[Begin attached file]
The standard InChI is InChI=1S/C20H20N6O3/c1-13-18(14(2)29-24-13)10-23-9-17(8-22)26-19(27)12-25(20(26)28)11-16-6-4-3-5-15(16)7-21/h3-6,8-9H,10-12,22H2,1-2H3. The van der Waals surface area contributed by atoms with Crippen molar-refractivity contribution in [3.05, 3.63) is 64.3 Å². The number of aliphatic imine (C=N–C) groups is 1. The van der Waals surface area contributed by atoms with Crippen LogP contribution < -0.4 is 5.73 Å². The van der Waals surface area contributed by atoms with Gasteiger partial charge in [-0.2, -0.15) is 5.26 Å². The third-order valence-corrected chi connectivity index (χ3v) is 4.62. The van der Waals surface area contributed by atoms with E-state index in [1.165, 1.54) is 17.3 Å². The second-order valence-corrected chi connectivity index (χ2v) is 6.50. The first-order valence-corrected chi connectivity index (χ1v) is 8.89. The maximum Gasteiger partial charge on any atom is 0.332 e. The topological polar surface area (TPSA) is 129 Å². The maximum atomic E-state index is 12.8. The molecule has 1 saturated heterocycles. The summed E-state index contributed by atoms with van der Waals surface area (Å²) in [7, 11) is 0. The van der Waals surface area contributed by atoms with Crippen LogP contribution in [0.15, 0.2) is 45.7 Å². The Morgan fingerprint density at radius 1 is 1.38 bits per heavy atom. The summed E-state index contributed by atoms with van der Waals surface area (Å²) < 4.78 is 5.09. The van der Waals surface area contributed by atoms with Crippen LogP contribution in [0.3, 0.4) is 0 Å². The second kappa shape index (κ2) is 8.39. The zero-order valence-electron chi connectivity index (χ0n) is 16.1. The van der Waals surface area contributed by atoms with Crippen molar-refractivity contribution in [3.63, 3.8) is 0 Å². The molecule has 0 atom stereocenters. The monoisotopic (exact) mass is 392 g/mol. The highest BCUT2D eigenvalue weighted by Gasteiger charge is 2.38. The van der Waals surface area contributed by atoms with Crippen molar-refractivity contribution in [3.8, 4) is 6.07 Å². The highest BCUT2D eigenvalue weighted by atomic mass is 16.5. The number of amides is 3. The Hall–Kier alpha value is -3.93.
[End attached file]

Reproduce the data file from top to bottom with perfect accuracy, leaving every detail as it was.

The standard InChI is InChI=1S/C20H20N6O3/c1-13-18(14(2)29-24-13)10-23-9-17(8-22)26-19(27)12-25(20(26)28)11-16-6-4-3-5-15(16)7-21/h3-6,8-9H,10-12,22H2,1-2H3. The van der Waals surface area contributed by atoms with Crippen molar-refractivity contribution in [3.05, 3.63) is 64.3 Å². The number of aliphatic imine (C=N–C) groups is 1. The van der Waals surface area contributed by atoms with Crippen LogP contribution < -0.4 is 5.73 Å². The van der Waals surface area contributed by atoms with Gasteiger partial charge in [-0.2, -0.15) is 5.26 Å². The third-order valence-corrected chi connectivity index (χ3v) is 4.62. The van der Waals surface area contributed by atoms with E-state index in [1.165, 1.54) is 17.3 Å². The second-order valence-corrected chi connectivity index (χ2v) is 6.50. The first-order valence-corrected chi connectivity index (χ1v) is 8.89. The maximum Gasteiger partial charge on any atom is 0.332 e. The topological polar surface area (TPSA) is 129 Å². The maximum atomic E-state index is 12.8. The molecule has 1 saturated heterocycles. The summed E-state index contributed by atoms with van der Waals surface area (Å²) in [7, 11) is 0. The van der Waals surface area contributed by atoms with Crippen LogP contribution in [0.15, 0.2) is 45.7 Å². The Morgan fingerprint density at radius 1 is 1.38 bits per heavy atom. The summed E-state index contributed by atoms with van der Waals surface area (Å²) < 4.78 is 5.09. The van der Waals surface area contributed by atoms with Crippen LogP contribution in [0.3, 0.4) is 0 Å². The second kappa shape index (κ2) is 8.39. The zero-order valence-electron chi connectivity index (χ0n) is 16.1. The van der Waals surface area contributed by atoms with Crippen molar-refractivity contribution in [3.63, 3.8) is 0 Å². The molecule has 0 atom stereocenters. The monoisotopic (exact) mass is 392 g/mol. The highest BCUT2D eigenvalue weighted by Gasteiger charge is 2.38. The van der Waals surface area contributed by atoms with Crippen molar-refractivity contribution in [3.8, 4) is 6.07 Å². The highest BCUT2D eigenvalue weighted by atomic mass is 16.5. The number of amides is 3. The Hall–Kier alpha value is -3.93.